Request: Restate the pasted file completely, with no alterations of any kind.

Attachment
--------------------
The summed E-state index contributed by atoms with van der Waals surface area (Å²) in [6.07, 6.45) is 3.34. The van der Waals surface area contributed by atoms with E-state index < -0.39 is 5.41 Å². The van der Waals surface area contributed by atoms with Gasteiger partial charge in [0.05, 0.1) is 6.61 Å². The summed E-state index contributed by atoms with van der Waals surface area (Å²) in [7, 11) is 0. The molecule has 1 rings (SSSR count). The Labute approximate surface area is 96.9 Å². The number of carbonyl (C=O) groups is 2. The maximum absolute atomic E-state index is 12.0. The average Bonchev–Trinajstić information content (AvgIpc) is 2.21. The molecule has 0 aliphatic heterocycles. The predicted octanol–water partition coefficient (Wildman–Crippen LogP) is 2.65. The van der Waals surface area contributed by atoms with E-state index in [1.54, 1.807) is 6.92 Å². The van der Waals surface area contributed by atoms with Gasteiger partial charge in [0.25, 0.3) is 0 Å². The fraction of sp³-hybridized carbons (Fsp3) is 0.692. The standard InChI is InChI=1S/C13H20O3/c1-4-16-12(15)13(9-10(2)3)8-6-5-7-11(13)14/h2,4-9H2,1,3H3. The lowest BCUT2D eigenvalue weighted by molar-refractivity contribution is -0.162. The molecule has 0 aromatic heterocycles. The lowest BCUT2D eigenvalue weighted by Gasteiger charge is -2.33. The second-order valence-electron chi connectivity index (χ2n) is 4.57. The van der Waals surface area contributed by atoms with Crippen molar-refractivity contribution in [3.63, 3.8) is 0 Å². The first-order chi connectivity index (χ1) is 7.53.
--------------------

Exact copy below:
The summed E-state index contributed by atoms with van der Waals surface area (Å²) in [6.07, 6.45) is 3.34. The van der Waals surface area contributed by atoms with E-state index < -0.39 is 5.41 Å². The van der Waals surface area contributed by atoms with Gasteiger partial charge in [0.05, 0.1) is 6.61 Å². The summed E-state index contributed by atoms with van der Waals surface area (Å²) in [7, 11) is 0. The molecule has 1 rings (SSSR count). The Labute approximate surface area is 96.9 Å². The number of carbonyl (C=O) groups is 2. The maximum absolute atomic E-state index is 12.0. The average Bonchev–Trinajstić information content (AvgIpc) is 2.21. The molecule has 0 aliphatic heterocycles. The predicted octanol–water partition coefficient (Wildman–Crippen LogP) is 2.65. The van der Waals surface area contributed by atoms with E-state index in [1.54, 1.807) is 6.92 Å². The van der Waals surface area contributed by atoms with Gasteiger partial charge in [0.25, 0.3) is 0 Å². The fraction of sp³-hybridized carbons (Fsp3) is 0.692. The standard InChI is InChI=1S/C13H20O3/c1-4-16-12(15)13(9-10(2)3)8-6-5-7-11(13)14/h2,4-9H2,1,3H3. The lowest BCUT2D eigenvalue weighted by molar-refractivity contribution is -0.162. The molecule has 0 aromatic heterocycles. The lowest BCUT2D eigenvalue weighted by Gasteiger charge is -2.33. The second-order valence-electron chi connectivity index (χ2n) is 4.57. The van der Waals surface area contributed by atoms with Crippen molar-refractivity contribution in [3.63, 3.8) is 0 Å². The first-order chi connectivity index (χ1) is 7.53.